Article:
A versatile canvas for chefs, the pizza’s constant evolution guarantees the dish an eternal spot on the menu. Originally a dish for Naples’ poor, it took more than a couple of centuries for the pizza to gain acceptance in respectable kitchens.
In fact it wasn’t until the early 20th century that American tourists started exploring the poorer Neapolitan areas in search of the local speciality they had been introduced to by Italian immigrants that Italian restaurateurs finally embraced. But now, celebrated as one of Italy’s national dishes, the pizza has even spawned a ‘True Neapolitan Pizza Association Pizza Association’, which lays down not just specifications such as the diameter, thickness and ingredients of a true Neapolitan pizza, but also the tools and method to prepare it.
So we wonder what the association would think of Mumbai’s interpretations, no longer the street-style packaged bread slathered with masala tomato sauce and vegetables but the avant-garde versions at the city’s top restaurants, some of which bear scant resemblance to their Italian inspiration.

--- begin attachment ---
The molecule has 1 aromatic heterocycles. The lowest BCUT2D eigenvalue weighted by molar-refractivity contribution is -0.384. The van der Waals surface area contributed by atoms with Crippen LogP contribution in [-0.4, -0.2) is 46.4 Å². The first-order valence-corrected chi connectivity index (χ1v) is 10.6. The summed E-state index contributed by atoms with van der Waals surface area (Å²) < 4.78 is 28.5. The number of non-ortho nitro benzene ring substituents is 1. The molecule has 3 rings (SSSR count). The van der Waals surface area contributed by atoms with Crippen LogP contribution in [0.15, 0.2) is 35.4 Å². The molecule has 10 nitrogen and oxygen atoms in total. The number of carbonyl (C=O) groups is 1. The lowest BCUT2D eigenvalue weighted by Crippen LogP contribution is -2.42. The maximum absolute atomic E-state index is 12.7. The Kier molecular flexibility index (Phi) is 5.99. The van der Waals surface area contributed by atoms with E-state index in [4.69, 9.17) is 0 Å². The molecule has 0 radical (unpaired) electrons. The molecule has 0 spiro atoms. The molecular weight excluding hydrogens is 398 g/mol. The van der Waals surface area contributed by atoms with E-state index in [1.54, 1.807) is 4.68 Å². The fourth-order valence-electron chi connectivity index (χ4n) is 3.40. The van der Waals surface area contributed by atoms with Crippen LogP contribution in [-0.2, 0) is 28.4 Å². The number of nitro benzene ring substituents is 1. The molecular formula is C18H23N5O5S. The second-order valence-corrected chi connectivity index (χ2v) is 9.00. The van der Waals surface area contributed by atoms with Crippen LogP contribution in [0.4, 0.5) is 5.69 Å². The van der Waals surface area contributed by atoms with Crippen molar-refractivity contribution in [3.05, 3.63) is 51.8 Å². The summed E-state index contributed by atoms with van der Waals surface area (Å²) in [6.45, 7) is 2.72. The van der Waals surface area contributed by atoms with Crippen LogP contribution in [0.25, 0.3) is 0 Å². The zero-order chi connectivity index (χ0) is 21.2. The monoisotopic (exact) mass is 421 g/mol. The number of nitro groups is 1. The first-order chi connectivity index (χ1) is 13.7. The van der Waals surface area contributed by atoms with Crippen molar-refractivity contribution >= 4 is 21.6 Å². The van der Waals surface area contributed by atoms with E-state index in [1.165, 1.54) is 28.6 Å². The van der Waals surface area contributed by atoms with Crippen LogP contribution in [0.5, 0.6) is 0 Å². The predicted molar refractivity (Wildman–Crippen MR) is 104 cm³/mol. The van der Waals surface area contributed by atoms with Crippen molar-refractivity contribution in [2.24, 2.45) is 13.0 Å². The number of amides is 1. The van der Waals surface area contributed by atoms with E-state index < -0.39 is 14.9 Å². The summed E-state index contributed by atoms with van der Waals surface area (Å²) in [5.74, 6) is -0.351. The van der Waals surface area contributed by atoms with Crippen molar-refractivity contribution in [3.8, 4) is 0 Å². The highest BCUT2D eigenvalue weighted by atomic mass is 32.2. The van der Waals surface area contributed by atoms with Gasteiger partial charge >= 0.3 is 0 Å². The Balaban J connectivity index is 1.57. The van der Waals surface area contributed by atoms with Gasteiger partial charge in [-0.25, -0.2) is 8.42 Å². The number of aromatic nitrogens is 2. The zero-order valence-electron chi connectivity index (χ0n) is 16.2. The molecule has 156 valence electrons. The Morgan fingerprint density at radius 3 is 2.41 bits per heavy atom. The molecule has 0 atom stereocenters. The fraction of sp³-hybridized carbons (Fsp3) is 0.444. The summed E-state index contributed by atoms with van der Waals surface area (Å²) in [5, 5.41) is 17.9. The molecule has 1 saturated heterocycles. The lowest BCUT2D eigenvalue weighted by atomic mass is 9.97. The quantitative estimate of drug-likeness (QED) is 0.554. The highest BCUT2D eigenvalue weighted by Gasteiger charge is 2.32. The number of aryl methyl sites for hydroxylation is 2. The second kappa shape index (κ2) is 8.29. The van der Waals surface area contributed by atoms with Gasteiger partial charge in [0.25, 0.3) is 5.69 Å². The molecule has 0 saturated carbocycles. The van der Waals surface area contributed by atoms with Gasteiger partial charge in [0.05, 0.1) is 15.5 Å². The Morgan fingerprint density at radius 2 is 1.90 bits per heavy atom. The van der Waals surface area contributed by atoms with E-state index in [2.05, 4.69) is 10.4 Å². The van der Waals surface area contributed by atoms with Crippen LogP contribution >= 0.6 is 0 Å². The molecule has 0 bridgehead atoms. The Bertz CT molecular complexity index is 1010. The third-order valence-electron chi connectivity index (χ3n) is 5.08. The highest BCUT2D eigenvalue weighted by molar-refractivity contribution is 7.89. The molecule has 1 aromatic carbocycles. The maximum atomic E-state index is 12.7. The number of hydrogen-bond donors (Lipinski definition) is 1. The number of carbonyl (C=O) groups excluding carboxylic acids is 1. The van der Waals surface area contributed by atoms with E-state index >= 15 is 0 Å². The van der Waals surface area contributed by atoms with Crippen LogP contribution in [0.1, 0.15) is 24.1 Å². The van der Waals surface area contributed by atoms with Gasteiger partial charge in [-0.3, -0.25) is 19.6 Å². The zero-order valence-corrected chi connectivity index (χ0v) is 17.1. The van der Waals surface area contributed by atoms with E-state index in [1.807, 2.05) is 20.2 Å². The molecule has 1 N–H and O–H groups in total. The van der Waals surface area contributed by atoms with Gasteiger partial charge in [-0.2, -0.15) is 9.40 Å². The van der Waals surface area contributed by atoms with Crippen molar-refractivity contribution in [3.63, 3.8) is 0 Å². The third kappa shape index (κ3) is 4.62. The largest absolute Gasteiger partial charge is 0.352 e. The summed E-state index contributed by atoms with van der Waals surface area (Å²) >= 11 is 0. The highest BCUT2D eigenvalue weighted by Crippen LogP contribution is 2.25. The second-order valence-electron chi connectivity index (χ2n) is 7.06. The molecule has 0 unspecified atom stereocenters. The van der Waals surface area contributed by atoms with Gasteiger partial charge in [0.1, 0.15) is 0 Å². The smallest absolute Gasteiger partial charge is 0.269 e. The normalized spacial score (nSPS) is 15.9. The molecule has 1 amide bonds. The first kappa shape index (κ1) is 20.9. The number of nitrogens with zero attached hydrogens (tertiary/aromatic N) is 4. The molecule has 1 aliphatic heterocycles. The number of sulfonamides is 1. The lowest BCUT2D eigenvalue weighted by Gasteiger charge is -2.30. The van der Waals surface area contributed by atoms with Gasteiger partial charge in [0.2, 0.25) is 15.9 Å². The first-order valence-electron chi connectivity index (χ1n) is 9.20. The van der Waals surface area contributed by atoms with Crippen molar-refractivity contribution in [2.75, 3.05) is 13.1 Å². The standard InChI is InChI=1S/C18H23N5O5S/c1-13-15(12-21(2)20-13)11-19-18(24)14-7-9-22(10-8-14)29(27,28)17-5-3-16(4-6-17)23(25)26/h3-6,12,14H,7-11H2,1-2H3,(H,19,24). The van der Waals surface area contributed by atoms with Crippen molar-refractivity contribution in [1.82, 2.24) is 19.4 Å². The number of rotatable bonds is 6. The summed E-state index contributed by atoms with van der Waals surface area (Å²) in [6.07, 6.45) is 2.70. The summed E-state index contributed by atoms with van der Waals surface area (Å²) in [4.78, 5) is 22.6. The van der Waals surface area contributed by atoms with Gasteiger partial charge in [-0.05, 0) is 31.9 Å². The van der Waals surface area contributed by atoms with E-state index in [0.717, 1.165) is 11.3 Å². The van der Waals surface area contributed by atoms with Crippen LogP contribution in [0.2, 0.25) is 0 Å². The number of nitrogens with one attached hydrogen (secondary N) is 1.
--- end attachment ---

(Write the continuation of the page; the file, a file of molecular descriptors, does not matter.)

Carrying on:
At Pa Pa Ya, Jiggs Kalra’s Asian restaurant at the Palladium, for instance, you can order a delicious tuna pizza, which, believe it or not, is prepared without bread, tomatoes or cheese.
If it looks like pizza
Chef Sahil Singh explains, “Our pizza is prepared with an emphasis on Asian flavours.” The dish he speaks of is a cold appetizer constructed by layering raw tuna over a tortilla base and drizzling this with eel sauce (Rs 750). “The concept of our restaurant doesn’t leave room for a traditional pizza,” he says. Singh doesn’t believe the Italian-style or American-style pizza is on its way out. “Every dish has its own charm. Ingenious chefs will always find some way to reinvent classics like the pizza and the burger and refresh their appeal.”